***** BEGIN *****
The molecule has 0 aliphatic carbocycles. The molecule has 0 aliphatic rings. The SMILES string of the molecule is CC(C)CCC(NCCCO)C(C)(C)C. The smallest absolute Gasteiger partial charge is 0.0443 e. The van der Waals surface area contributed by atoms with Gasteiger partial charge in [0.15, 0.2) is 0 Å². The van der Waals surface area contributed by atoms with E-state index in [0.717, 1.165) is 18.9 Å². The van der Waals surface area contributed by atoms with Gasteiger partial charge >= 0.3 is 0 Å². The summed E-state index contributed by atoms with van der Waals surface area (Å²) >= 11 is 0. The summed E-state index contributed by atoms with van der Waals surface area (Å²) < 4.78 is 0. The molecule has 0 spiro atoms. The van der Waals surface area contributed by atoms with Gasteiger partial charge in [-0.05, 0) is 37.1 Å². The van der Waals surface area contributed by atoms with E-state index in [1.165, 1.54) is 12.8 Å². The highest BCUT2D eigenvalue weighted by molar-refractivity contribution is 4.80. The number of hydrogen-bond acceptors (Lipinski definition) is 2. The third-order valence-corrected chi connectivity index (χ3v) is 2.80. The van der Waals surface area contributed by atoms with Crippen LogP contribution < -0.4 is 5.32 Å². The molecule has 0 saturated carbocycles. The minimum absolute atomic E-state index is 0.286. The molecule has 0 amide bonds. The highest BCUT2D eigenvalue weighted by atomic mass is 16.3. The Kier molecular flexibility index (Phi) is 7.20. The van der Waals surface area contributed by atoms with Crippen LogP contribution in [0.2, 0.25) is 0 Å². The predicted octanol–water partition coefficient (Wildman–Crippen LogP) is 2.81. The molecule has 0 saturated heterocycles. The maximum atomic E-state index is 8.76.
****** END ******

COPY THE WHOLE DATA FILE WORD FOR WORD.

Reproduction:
The molecule has 0 aliphatic carbocycles. The molecule has 0 aliphatic rings. The SMILES string of the molecule is CC(C)CCC(NCCCO)C(C)(C)C. The smallest absolute Gasteiger partial charge is 0.0443 e. The van der Waals surface area contributed by atoms with Gasteiger partial charge in [0.15, 0.2) is 0 Å². The van der Waals surface area contributed by atoms with E-state index in [0.717, 1.165) is 18.9 Å². The van der Waals surface area contributed by atoms with Gasteiger partial charge >= 0.3 is 0 Å². The summed E-state index contributed by atoms with van der Waals surface area (Å²) >= 11 is 0. The summed E-state index contributed by atoms with van der Waals surface area (Å²) < 4.78 is 0. The molecule has 0 spiro atoms. The van der Waals surface area contributed by atoms with Gasteiger partial charge in [-0.05, 0) is 37.1 Å². The van der Waals surface area contributed by atoms with E-state index in [1.165, 1.54) is 12.8 Å². The highest BCUT2D eigenvalue weighted by molar-refractivity contribution is 4.80. The number of hydrogen-bond acceptors (Lipinski definition) is 2. The third-order valence-corrected chi connectivity index (χ3v) is 2.80. The van der Waals surface area contributed by atoms with Crippen LogP contribution < -0.4 is 5.32 Å². The molecule has 0 saturated carbocycles. The minimum absolute atomic E-state index is 0.286. The molecule has 0 amide bonds. The highest BCUT2D eigenvalue weighted by atomic mass is 16.3. The Kier molecular flexibility index (Phi) is 7.20. The van der Waals surface area contributed by atoms with Crippen LogP contribution in [0.2, 0.25) is 0 Å². The predicted octanol–water partition coefficient (Wildman–Crippen LogP) is 2.81. The molecule has 0 saturated heterocycles. The maximum atomic E-state index is 8.76.